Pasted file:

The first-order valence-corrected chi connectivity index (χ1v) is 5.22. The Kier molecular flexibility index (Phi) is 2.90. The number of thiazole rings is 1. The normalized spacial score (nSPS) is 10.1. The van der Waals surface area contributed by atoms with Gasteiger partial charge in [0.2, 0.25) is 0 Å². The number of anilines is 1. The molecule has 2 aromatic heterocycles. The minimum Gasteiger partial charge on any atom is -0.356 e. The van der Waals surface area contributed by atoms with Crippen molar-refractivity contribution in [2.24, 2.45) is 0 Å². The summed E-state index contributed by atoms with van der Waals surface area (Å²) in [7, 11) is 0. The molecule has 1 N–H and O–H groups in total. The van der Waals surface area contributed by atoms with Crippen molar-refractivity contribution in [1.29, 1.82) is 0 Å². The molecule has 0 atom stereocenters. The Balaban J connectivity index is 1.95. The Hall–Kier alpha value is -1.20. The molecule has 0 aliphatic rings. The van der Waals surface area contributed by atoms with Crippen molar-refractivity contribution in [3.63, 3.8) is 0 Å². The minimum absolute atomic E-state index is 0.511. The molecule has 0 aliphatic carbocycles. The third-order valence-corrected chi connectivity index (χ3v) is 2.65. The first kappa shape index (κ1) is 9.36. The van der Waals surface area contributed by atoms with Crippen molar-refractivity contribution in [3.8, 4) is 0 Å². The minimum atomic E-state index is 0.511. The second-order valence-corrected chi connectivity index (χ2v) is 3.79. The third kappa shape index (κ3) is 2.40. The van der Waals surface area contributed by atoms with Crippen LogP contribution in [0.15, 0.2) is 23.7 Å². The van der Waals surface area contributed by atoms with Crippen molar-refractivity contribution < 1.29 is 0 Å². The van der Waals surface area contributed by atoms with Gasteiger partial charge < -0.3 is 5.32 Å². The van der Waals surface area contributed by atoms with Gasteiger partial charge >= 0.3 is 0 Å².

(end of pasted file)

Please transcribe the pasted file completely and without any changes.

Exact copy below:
The first-order valence-corrected chi connectivity index (χ1v) is 5.22. The Kier molecular flexibility index (Phi) is 2.90. The number of thiazole rings is 1. The normalized spacial score (nSPS) is 10.1. The van der Waals surface area contributed by atoms with Gasteiger partial charge in [0.2, 0.25) is 0 Å². The number of anilines is 1. The molecule has 2 aromatic heterocycles. The minimum Gasteiger partial charge on any atom is -0.356 e. The van der Waals surface area contributed by atoms with Crippen molar-refractivity contribution in [2.24, 2.45) is 0 Å². The summed E-state index contributed by atoms with van der Waals surface area (Å²) in [7, 11) is 0. The molecule has 1 N–H and O–H groups in total. The van der Waals surface area contributed by atoms with Crippen molar-refractivity contribution in [1.29, 1.82) is 0 Å². The molecule has 0 atom stereocenters. The Balaban J connectivity index is 1.95. The Hall–Kier alpha value is -1.20. The molecule has 0 aliphatic rings. The van der Waals surface area contributed by atoms with Crippen molar-refractivity contribution in [3.63, 3.8) is 0 Å². The minimum absolute atomic E-state index is 0.511. The molecule has 0 aliphatic carbocycles. The third-order valence-corrected chi connectivity index (χ3v) is 2.65. The first kappa shape index (κ1) is 9.36. The van der Waals surface area contributed by atoms with Crippen molar-refractivity contribution in [3.8, 4) is 0 Å². The minimum atomic E-state index is 0.511. The second-order valence-corrected chi connectivity index (χ2v) is 3.79. The third kappa shape index (κ3) is 2.40. The van der Waals surface area contributed by atoms with Crippen LogP contribution in [0.15, 0.2) is 23.7 Å². The van der Waals surface area contributed by atoms with Crippen molar-refractivity contribution < 1.29 is 0 Å². The van der Waals surface area contributed by atoms with Gasteiger partial charge < -0.3 is 5.32 Å². The van der Waals surface area contributed by atoms with Gasteiger partial charge >= 0.3 is 0 Å².